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Blood alcohol content is not the only evidence of DUI

Dale Gribow May 6, 2015

When a California driver is pulled over under suspicion of driving under the influence, they may be asked to submit to a blood alcohol content test. One common misconception is that if the test shows the driver’s blood alcohol content is under the legal limit of .08, the driver will not be charged with a DUI. Unfortunately, many drivers with blood alcohol levels under .08 face DUI charges.

Drivers who are pulled over for suspected DUI will typically be asked to take a breath test to determine their blood alcohol concentration, or BAC. Under implied consent laws, drivers are required to submit to a chemical test when asked to do so. If they refuse, their driving privileges will be suspended automatically. If a driver takes the test and the results fall between .05 and .07, they may still be charged with a DUI if there is other evidence that you were impaired at the time of the accident.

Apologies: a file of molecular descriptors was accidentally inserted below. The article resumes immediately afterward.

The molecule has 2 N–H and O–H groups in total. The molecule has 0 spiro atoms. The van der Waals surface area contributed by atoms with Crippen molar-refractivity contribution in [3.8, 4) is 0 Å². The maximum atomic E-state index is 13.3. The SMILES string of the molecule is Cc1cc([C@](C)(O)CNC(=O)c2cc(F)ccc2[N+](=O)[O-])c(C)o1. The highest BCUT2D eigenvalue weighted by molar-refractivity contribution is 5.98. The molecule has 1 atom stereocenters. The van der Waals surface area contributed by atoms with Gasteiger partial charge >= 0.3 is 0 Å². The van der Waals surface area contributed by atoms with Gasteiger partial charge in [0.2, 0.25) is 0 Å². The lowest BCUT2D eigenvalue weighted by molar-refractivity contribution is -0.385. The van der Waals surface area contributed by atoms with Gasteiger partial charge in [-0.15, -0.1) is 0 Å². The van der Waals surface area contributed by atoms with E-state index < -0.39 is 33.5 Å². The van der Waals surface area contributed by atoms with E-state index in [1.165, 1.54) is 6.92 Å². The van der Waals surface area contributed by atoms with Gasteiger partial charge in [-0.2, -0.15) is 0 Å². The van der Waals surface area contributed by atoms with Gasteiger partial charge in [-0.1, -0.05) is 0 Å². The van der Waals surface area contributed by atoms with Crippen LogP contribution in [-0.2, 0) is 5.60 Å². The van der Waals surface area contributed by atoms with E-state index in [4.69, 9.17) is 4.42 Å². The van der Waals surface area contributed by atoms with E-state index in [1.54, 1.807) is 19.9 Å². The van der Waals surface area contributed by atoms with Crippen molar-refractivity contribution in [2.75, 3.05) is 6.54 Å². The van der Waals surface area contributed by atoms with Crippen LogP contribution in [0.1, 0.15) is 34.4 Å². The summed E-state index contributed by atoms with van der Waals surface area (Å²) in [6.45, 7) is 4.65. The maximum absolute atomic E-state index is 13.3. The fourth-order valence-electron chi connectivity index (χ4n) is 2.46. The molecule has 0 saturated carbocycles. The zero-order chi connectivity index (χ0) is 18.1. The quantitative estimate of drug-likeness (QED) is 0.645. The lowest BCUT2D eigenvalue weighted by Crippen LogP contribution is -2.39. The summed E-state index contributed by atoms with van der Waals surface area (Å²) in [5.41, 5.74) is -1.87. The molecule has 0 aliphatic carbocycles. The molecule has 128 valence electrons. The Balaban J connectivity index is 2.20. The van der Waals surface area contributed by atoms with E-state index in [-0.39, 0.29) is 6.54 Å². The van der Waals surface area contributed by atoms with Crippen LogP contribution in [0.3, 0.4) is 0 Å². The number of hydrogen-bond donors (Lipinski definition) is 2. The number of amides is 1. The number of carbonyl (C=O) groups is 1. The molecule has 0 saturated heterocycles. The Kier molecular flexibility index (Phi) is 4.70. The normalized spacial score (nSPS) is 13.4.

The National Highway Traffic Administration has found 20 symptoms that could indicate that a person is driving under the influence of drugs or alcohol. These symptoms give law enforcement probable cause to stop a vehicle and possibly arrest the driver for a DUI. These symptoms may be used as evidence for the prosecution. If a driver makes a statement regarding how many drinks they consumed, that statement may be admissible as evidence. It is important to be aware of this and avoid answering any questions without first speaking to an attorney.

However, it is also important to note that breathalyzers are not always accurate. With the inaccuracies and drawbacks of the equipment, the results are often not enough to convict someone of DUI without other evidence. Proving the test was administered under less than ideal conditions could help a driver defend against DUI charges.